Friday, September 21, 2007

DF201 Exam|Question 1

1. To what extent does empirical evidence support the view that higher real interest rates lead to increased quantity and improved quality of investment?

From title link, it shows that it does not increase quantity of investments but does increase the overall quality.
A rise in interest rates could reduce saving if debtors' propensity to save is higher than creditors'. It is then possible that lenders' current consumption might increase and that it might increase more than borrowers' current consumption fall.
Also, it may be the case that savers in developing countries are not behaving as utility-maximizers, but have some kind of fixed target for their savings.

UNCTAD No. 40, August 1991, Yilmaz AKYÜZ & Detlef J. KOTTE, Financial policies in developing countries: Issues, and experience
The main question is why a similar policy approach has generated different results in different countries. Two basic factors stand out:
Macroeconomic stability is essential. [Note: from research and most notably the East Asian Crisis it is not the sole factor.]
...the degree to which governments have been able to ensure that the support and protection provided by them have been well-targeted and used for the purposes intended rather than as a handout.

In the handful of cases of financial liberalization where these problems were avoided, two factors were especially in evidence:
Financial liberalization came often not before a considerable degree of industrialization had been achieved, and it came out of strength rather than as a response to weakness.
Liberalization was undertaken only to the degree compatible with the pursuit of an active industrial policy.

...pushing interest rates up in order to match inflation can make matters worse by reducing incomes [borrowers] and increasing price instability which, in turn, can reduce savings and distort resource allocation further.

Higher interest rates could discourage corporate investment from retained earnings, and also reduce aggregate private savings by transferring income from firms to households.

Fry, Maxwell (1978)'Money and Capital or Financial Deepening in Economic Development'
Journal of Money, Credit and Banking, Vol. 10 No 4, November 1978, Ohio State University Press, USA

Giovannini's Critique of Fry
From notes: In Giovannini's results, the interest elasticity of savings appears to be not statistically significant and in several cases it is negative; and so Giovannini doubts the very hypothesis that Fry felt his won estimates supported.

The models were based on savings behavior and the data was only on aggregate domestic savings which included the Government sector. Household behavior over time is also reflected in life cycle model or permanent income hypothesis and portfolio allocation (added).

I agree with Giovannini thatRicardian Equivalence is not a worthy argument for keeping aggregate savings together as the two "sorts of savings as substitutable".
Ricardian equivalence, (also known as Barro-Ricardo equivalence proposition or Ricardian rent), is an economic theory which suggests that government budget deficits do not affect the total level of demand in an economy.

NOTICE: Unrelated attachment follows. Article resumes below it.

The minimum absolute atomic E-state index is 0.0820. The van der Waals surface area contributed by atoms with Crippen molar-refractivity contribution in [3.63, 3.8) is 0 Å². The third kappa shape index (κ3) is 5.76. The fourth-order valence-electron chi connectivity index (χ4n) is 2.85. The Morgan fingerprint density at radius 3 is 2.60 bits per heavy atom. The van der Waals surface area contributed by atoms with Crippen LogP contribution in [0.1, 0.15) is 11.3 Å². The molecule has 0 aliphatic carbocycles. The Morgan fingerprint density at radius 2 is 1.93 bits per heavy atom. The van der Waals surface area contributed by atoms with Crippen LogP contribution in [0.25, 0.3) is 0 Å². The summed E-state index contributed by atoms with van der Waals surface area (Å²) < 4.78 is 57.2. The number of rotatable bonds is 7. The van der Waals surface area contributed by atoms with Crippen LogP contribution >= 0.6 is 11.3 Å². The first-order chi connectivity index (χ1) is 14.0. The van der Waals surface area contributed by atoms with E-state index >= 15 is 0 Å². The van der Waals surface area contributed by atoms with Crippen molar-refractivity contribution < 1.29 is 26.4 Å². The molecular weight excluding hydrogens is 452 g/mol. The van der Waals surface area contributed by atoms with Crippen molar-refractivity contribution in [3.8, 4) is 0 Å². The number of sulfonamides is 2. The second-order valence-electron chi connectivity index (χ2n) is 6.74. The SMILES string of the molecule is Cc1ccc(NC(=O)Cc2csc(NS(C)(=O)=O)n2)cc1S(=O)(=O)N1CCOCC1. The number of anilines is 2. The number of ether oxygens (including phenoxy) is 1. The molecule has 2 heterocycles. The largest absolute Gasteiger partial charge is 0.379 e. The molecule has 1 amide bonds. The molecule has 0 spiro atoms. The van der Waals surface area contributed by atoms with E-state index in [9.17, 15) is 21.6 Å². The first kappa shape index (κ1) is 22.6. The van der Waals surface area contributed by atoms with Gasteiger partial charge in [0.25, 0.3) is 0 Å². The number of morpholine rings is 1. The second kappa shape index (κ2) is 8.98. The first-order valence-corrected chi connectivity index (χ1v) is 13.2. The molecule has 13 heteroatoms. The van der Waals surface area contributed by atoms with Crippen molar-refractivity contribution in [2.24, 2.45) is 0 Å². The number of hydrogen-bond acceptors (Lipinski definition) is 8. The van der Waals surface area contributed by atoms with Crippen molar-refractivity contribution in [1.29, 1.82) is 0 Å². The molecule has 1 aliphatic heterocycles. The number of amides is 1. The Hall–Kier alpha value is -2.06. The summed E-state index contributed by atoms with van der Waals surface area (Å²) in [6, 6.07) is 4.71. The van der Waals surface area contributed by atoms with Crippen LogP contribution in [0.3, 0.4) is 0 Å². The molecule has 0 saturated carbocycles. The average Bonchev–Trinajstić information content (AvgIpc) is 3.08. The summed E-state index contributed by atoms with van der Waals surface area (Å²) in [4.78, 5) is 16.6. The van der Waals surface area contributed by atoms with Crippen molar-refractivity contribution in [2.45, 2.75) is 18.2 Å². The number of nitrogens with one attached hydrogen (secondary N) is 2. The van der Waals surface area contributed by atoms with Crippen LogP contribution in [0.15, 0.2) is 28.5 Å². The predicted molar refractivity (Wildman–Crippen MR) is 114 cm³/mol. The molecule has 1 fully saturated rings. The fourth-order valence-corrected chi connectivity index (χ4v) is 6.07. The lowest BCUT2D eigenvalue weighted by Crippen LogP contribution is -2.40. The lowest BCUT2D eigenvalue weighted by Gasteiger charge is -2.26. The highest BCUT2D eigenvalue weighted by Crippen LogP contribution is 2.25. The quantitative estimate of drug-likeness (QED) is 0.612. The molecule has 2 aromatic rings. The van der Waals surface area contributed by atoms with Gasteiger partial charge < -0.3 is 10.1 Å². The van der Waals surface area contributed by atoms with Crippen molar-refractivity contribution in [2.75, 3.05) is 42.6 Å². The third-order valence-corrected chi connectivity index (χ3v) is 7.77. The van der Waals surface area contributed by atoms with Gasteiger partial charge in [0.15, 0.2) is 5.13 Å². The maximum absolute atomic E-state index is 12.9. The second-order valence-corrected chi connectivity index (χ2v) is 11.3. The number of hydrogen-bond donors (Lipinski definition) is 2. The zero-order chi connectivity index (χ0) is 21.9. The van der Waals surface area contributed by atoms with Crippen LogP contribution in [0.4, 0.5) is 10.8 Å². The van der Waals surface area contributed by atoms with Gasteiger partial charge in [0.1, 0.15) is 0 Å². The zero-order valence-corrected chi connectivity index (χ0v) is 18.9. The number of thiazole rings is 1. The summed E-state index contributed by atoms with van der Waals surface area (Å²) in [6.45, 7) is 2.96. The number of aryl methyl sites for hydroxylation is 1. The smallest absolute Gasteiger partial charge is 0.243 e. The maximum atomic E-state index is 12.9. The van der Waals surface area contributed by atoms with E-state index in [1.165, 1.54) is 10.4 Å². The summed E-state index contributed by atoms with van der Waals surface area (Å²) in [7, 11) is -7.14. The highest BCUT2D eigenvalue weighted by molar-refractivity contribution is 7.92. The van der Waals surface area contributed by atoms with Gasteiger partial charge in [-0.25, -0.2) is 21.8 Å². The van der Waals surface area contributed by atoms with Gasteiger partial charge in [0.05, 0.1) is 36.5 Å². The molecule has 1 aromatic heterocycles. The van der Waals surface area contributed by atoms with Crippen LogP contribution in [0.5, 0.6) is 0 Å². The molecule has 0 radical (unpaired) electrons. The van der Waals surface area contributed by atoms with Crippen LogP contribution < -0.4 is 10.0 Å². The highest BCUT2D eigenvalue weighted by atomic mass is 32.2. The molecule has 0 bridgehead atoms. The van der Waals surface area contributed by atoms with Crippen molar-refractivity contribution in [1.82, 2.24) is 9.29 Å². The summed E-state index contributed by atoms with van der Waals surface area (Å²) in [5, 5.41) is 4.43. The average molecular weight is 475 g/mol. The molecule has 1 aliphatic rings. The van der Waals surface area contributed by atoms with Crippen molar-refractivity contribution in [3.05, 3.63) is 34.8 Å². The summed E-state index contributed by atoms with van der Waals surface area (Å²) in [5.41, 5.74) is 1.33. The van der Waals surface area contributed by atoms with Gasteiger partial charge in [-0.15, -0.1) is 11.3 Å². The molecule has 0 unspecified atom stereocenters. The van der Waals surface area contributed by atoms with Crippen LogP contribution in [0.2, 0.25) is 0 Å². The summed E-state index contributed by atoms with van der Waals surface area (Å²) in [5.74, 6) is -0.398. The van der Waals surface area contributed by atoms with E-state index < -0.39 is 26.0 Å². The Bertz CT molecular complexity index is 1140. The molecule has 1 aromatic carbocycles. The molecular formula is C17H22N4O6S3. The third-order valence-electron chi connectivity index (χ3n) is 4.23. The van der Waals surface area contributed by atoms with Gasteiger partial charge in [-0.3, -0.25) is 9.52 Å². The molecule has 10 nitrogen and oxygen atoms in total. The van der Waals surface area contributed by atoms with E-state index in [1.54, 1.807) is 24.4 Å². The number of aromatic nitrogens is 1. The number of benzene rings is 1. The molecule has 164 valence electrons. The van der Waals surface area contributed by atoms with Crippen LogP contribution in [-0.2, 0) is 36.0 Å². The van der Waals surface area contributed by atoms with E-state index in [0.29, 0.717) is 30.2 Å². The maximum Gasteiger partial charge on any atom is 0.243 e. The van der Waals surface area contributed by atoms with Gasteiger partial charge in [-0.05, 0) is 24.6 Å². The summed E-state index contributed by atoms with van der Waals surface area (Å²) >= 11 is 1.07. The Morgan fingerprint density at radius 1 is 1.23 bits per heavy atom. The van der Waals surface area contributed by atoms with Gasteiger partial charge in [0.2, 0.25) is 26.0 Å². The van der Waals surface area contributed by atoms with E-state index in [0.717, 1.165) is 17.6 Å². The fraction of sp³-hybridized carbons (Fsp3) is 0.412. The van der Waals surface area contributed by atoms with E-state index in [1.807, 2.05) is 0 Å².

This is because tax payers have perfect knowledge about the deficit and will increase savings in the exact amount as "rational expectations".
# A perfect capital market where any household can borrow or save as much as is required at a fixed rate which is the same for all persons at a given date.
# The path of government spending is fixed
# Intergenerational concern. The tax rise required may not occur for centuries, and will be paid off by the great-great-grandchildren of the population around at the time the debt was incurred.

National savings may then be unaffected by changes in aggregate domestic savings, anyway.

Aggregate savings as a residual, that is that aggregate savings in developing countries was derived as a residual of some other function as in: GNP-C.


Washington Consensus II

My last post entitled Washington Consensus I talked about Jacques J. Polak and his financial programing approach to financial stability. This simple financing accounting equations allowed the IMF to readily see how the economy was performing from data that was easily to gather and was more accurate than most data available especially during the 60s, 70s and 80s. These were incorporated into more broadly defined Structural Adjustment Programs (SAP).

Now turning toward development finance in the "Two-Gap Model:
The growth model used in the IFIs today, despite frequently expressed misgivings and caveats, is the Harrod 1939-Domar 1946 model as further developed by Chenery and Strout 1966 as the Two Gap Model. The model has two important features: (A) investment requirements to achieve a given growth rate are proportional to the growth rate by a constant known as the Incremental Capital Output Ratio (ICOR). (B) Aid requirements are given by the “Financing Gap” between the investment requirements and the financing available from the sum of private financing and domestic saving. I will call the Harrod-Domar-Chenery Two Gap Model the “Financing Gap Model” for short, because its most important use is to determine financing shortfalls. (A) and (B) imply the following testable propositions: (1) aid will go into investment one for one, and (2) there will be a fixed linear relationship between growth and investment in the short run. The constant of proportionality is one over the ICOR. Both predictions are about the short-run evolution of aid, investment, and growth; nothing in this paper addresses the long-run relationship between growth and investment or the long-run effectiveness of aid.The Ghost of Financing Gap-WB-PDF

Or in other words from class notes: